When the Santa Fe depot was razed in 1964 due to the realignment of Orange-Olive Road, the Olive Station post office moved to 2683 N. Orange-Olive Road in the strip mall at the Orange-Olive Center and became a station of the Orange post office.

In 2009 the U.S. Postal Service listed the Olive Station post office for possible closure, but in early 2010 the decision was made to keep this post office open.

Olive had a number of postmasters throughout its history. Among them:

1890 - 1891 James P. Small, who worked at the Olive Milling Co. from at least 1889 to October 1894
1891 - 1892 Albert K. Small
1892 - Feb. 1895 Warren D. Small
1899 - 1900 F.P. Upman
1913 - 1919 A.M. Lorenzen
1924 - 1928 Leonard G. Holman
1929 - 1931 Miss Myrtle Stinchfield (became Mrs. Myrtle V. Tackett in 1930)
1932 Marian A. Cole
1933 - 1945 Theo H. Mieger
1947 - 1963 Mrs. Ella A. Dominguez

Sources include: Orange County Place Names A to Z by Phil Brigandi, Sunbelt Publications, San Diego, 2006; Thurston's Business and Resident Directory: Anaheim, Orange, Fullerton (1913-14); Directory of the City of Orange and Adjacent Territory (July 1916); Hansen's Orange Residence and Business City Directory (1919); Orange County Directory (1924-32); Barbara Oldewage's memories of Olive; "After 106 years, Olive closes door on history of Orange and its citizens," by Mary-Ann Unland, Orange City News, June 20, 1984; "The Busy Story of Olive in Orange County" by Clyde Leech, Los Angeles Herald-Examiner, June 28, 1963; The Olive Mill: Orange County's Pioneer Industry by Wayne Dell Gibson, Orange County Historical Society, Santa Ana, CA, 1975.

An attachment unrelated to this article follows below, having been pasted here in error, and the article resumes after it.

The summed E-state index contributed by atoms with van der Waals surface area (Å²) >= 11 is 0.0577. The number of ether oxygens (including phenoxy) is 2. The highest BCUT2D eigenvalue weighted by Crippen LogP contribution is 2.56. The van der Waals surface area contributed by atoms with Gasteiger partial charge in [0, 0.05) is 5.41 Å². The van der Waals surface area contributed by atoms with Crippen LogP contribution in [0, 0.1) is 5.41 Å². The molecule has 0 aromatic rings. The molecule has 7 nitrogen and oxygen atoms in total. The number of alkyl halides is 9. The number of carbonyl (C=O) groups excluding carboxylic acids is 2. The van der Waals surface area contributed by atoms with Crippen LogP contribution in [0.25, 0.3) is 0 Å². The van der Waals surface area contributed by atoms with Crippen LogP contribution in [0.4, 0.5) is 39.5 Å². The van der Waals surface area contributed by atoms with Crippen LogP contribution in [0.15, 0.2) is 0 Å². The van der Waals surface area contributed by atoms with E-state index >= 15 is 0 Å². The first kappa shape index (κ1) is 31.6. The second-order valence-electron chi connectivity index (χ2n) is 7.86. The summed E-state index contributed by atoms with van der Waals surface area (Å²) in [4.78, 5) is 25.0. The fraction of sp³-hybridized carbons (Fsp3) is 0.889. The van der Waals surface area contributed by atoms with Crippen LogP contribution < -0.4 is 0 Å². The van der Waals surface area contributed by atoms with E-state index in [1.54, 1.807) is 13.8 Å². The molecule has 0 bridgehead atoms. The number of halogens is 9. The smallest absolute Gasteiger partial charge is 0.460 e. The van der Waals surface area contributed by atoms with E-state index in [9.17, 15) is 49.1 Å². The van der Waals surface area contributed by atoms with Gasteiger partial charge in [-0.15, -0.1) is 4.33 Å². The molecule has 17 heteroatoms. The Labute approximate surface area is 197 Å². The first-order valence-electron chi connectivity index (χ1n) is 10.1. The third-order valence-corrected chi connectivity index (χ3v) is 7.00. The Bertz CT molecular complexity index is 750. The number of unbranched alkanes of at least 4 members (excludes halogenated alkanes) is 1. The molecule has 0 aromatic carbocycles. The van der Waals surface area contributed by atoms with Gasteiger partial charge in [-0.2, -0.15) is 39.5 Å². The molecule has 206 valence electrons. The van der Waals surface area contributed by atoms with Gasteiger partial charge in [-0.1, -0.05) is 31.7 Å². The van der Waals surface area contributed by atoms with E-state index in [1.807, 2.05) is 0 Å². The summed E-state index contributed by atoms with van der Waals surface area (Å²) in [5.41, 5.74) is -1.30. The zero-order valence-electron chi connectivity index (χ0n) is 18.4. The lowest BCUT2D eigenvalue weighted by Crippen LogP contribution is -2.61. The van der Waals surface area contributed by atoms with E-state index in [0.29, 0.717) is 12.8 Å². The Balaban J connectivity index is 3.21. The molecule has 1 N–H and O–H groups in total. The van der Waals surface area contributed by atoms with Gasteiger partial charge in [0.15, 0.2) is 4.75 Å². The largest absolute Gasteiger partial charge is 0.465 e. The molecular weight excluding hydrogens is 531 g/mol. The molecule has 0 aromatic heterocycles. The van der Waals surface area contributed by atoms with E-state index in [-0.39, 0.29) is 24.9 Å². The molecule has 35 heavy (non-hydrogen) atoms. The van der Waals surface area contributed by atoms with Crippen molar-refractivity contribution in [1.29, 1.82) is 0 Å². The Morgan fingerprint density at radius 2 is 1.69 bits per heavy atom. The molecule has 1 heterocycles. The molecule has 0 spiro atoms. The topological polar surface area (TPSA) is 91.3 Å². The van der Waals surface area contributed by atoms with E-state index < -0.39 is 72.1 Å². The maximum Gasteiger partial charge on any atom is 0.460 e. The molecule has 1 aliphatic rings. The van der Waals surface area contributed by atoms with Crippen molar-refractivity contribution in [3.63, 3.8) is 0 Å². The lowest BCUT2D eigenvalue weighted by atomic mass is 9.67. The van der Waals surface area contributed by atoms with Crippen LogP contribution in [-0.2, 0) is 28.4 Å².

Olive Station post office images

Click/tap the thumbnail images below to view larger images in a separate browser window or tab:

Olive Mill, Bush store, Hotel, 1890

This photo from 1890 shows the Bush general store in which Olive's post office was housed in its early years.

brick building, circa 1925

This image from circa 1925 shows the brick building on Canyon Way (Orange-Olive) where the post office resided.
brick building, 1951
The post office, shown in this 1951 photo, remained in this brick building until it was gutted by fire in 1961.
brick building, 1961 "U.S. Post Office, Olive, Calif." still appears on the face of this brick building after a fire in 1961.
Santa Fe depot, 1961
This 1961 photo shows the Santa Fe depot that would house the U.S. Post Office from 1961 to 1963.

Olive post office in old Santa Fe depot, 1963 This photo from 1963 shows postmaster Ella Dominguez beside the post office that occupied the former Santa Fe depot.
Orange-Olive Center, 2009
This 2009 photo shows the post office at its current location in the Orange-Olive Center where it has been since 1964.
Olive Station post office, 2009 This 2009 photo shows a close up of the Olive Station post office which has been a part of the Orange station since 1964.
Olive Station post office sign, 2009
This 2009 photo shows the sign on the window at the Olive Station post office at the Orange-Olive Center.